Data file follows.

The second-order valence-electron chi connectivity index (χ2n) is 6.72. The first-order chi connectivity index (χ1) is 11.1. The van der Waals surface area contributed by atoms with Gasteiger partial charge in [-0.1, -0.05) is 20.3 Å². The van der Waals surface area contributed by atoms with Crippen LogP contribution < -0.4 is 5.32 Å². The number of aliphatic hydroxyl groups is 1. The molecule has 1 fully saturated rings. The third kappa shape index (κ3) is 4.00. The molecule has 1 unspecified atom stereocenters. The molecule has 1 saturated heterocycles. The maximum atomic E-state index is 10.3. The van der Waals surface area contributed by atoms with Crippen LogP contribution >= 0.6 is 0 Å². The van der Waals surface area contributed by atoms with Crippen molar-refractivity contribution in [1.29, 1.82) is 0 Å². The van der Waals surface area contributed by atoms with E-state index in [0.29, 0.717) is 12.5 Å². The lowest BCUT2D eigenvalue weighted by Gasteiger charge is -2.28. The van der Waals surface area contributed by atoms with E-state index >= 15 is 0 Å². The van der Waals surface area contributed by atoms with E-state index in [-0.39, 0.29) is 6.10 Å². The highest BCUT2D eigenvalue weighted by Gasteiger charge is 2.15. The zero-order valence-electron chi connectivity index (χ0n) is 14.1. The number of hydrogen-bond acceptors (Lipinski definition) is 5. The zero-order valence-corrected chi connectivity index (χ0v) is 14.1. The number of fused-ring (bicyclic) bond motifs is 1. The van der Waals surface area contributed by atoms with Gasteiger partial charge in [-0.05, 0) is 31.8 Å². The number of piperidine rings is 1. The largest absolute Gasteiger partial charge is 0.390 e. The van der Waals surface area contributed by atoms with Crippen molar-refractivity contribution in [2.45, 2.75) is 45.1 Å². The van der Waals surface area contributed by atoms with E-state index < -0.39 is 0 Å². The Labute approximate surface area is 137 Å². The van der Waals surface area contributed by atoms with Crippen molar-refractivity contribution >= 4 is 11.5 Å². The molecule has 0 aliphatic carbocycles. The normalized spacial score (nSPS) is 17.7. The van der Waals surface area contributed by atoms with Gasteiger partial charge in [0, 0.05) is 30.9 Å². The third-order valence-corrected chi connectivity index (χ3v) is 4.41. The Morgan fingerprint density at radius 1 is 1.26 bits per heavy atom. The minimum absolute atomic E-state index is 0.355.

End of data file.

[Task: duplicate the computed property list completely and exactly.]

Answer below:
The second-order valence-electron chi connectivity index (χ2n) is 6.72. The first-order chi connectivity index (χ1) is 11.1. The van der Waals surface area contributed by atoms with Gasteiger partial charge in [-0.1, -0.05) is 20.3 Å². The van der Waals surface area contributed by atoms with Crippen LogP contribution < -0.4 is 5.32 Å². The number of aliphatic hydroxyl groups is 1. The molecule has 1 fully saturated rings. The third kappa shape index (κ3) is 4.00. The molecule has 1 unspecified atom stereocenters. The molecule has 1 saturated heterocycles. The maximum atomic E-state index is 10.3. The van der Waals surface area contributed by atoms with Crippen LogP contribution >= 0.6 is 0 Å². The van der Waals surface area contributed by atoms with Crippen molar-refractivity contribution in [1.29, 1.82) is 0 Å². The van der Waals surface area contributed by atoms with E-state index in [0.29, 0.717) is 12.5 Å². The lowest BCUT2D eigenvalue weighted by Gasteiger charge is -2.28. The van der Waals surface area contributed by atoms with E-state index >= 15 is 0 Å². The van der Waals surface area contributed by atoms with E-state index in [-0.39, 0.29) is 6.10 Å². The highest BCUT2D eigenvalue weighted by Gasteiger charge is 2.15. The zero-order valence-electron chi connectivity index (χ0n) is 14.1. The number of hydrogen-bond acceptors (Lipinski definition) is 5. The zero-order valence-corrected chi connectivity index (χ0v) is 14.1. The number of fused-ring (bicyclic) bond motifs is 1. The van der Waals surface area contributed by atoms with Gasteiger partial charge in [-0.05, 0) is 31.8 Å². The number of piperidine rings is 1. The largest absolute Gasteiger partial charge is 0.390 e. The van der Waals surface area contributed by atoms with Crippen molar-refractivity contribution in [2.45, 2.75) is 45.1 Å². The van der Waals surface area contributed by atoms with E-state index < -0.39 is 0 Å². The Labute approximate surface area is 137 Å². The van der Waals surface area contributed by atoms with Crippen molar-refractivity contribution >= 4 is 11.5 Å². The molecule has 0 aliphatic carbocycles. The normalized spacial score (nSPS) is 17.7. The van der Waals surface area contributed by atoms with Gasteiger partial charge in [0, 0.05) is 30.9 Å². The third-order valence-corrected chi connectivity index (χ3v) is 4.41. The Morgan fingerprint density at radius 1 is 1.26 bits per heavy atom. The minimum absolute atomic E-state index is 0.355.